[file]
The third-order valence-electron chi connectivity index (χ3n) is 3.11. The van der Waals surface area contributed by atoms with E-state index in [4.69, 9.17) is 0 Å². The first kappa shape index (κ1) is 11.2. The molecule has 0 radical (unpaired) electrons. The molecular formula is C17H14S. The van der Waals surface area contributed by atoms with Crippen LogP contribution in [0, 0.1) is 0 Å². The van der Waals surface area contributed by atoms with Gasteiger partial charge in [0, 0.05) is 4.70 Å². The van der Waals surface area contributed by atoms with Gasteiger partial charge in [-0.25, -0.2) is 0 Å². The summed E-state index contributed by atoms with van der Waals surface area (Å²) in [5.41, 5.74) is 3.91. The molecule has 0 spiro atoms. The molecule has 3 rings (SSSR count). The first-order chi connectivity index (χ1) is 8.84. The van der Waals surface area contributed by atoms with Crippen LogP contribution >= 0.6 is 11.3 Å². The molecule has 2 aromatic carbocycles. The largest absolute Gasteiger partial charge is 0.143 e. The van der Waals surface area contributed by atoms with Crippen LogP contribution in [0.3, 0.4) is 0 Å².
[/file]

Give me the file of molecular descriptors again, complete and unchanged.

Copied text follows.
The third-order valence-electron chi connectivity index (χ3n) is 3.11. The van der Waals surface area contributed by atoms with E-state index in [4.69, 9.17) is 0 Å². The first kappa shape index (κ1) is 11.2. The molecule has 0 radical (unpaired) electrons. The molecular formula is C17H14S. The van der Waals surface area contributed by atoms with Crippen LogP contribution in [0, 0.1) is 0 Å². The van der Waals surface area contributed by atoms with Gasteiger partial charge in [0, 0.05) is 4.70 Å². The van der Waals surface area contributed by atoms with Gasteiger partial charge in [-0.25, -0.2) is 0 Å². The summed E-state index contributed by atoms with van der Waals surface area (Å²) in [5.41, 5.74) is 3.91. The molecule has 0 spiro atoms. The molecule has 3 rings (SSSR count). The first-order chi connectivity index (χ1) is 8.84. The van der Waals surface area contributed by atoms with Crippen LogP contribution >= 0.6 is 11.3 Å². The molecule has 2 aromatic carbocycles. The largest absolute Gasteiger partial charge is 0.143 e. The van der Waals surface area contributed by atoms with Crippen LogP contribution in [0.3, 0.4) is 0 Å².